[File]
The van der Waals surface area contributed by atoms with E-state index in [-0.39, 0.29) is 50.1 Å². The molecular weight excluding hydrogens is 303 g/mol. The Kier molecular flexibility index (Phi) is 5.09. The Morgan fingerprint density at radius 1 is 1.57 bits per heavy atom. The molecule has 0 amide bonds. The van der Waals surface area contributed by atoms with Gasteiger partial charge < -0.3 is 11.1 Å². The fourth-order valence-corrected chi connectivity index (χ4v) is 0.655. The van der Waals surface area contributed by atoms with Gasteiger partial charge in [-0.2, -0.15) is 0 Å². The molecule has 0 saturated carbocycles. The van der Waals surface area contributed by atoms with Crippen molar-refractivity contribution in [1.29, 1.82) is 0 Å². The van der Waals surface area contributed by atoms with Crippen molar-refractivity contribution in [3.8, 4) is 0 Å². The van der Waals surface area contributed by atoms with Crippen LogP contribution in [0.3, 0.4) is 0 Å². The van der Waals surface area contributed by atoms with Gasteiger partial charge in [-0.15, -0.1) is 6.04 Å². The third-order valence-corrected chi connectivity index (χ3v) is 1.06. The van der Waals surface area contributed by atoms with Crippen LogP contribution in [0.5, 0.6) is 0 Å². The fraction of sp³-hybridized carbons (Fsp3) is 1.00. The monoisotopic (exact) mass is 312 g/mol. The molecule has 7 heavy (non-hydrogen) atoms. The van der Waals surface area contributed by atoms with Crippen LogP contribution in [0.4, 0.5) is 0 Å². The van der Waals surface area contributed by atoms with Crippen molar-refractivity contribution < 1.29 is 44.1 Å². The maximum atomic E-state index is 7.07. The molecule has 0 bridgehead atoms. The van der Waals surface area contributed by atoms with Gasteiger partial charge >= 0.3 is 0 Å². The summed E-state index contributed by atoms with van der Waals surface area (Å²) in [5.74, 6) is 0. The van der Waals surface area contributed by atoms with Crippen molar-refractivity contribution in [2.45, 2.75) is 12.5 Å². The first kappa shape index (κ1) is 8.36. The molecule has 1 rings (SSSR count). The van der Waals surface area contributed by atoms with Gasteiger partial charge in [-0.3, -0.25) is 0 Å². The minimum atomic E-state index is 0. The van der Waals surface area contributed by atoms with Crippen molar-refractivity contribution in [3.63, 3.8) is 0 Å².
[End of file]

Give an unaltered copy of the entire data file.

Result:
The van der Waals surface area contributed by atoms with E-state index in [-0.39, 0.29) is 50.1 Å². The molecular weight excluding hydrogens is 303 g/mol. The Kier molecular flexibility index (Phi) is 5.09. The Morgan fingerprint density at radius 1 is 1.57 bits per heavy atom. The molecule has 0 amide bonds. The van der Waals surface area contributed by atoms with Gasteiger partial charge < -0.3 is 11.1 Å². The fourth-order valence-corrected chi connectivity index (χ4v) is 0.655. The van der Waals surface area contributed by atoms with Gasteiger partial charge in [-0.2, -0.15) is 0 Å². The molecule has 0 saturated carbocycles. The van der Waals surface area contributed by atoms with Crippen molar-refractivity contribution in [1.29, 1.82) is 0 Å². The van der Waals surface area contributed by atoms with Crippen molar-refractivity contribution in [3.8, 4) is 0 Å². The van der Waals surface area contributed by atoms with Crippen LogP contribution in [0.3, 0.4) is 0 Å². The van der Waals surface area contributed by atoms with Gasteiger partial charge in [-0.15, -0.1) is 6.04 Å². The third-order valence-corrected chi connectivity index (χ3v) is 1.06. The van der Waals surface area contributed by atoms with Crippen LogP contribution in [0.5, 0.6) is 0 Å². The fraction of sp³-hybridized carbons (Fsp3) is 1.00. The monoisotopic (exact) mass is 312 g/mol. The molecule has 7 heavy (non-hydrogen) atoms. The van der Waals surface area contributed by atoms with Crippen LogP contribution in [0.4, 0.5) is 0 Å². The van der Waals surface area contributed by atoms with Crippen molar-refractivity contribution < 1.29 is 44.1 Å². The maximum atomic E-state index is 7.07. The molecule has 0 bridgehead atoms. The van der Waals surface area contributed by atoms with Gasteiger partial charge >= 0.3 is 0 Å². The summed E-state index contributed by atoms with van der Waals surface area (Å²) in [5.74, 6) is 0. The van der Waals surface area contributed by atoms with Crippen molar-refractivity contribution in [2.45, 2.75) is 12.5 Å². The first kappa shape index (κ1) is 8.36. The molecule has 1 rings (SSSR count). The van der Waals surface area contributed by atoms with Gasteiger partial charge in [-0.3, -0.25) is 0 Å². The minimum atomic E-state index is 0. The van der Waals surface area contributed by atoms with Crippen molar-refractivity contribution in [3.63, 3.8) is 0 Å².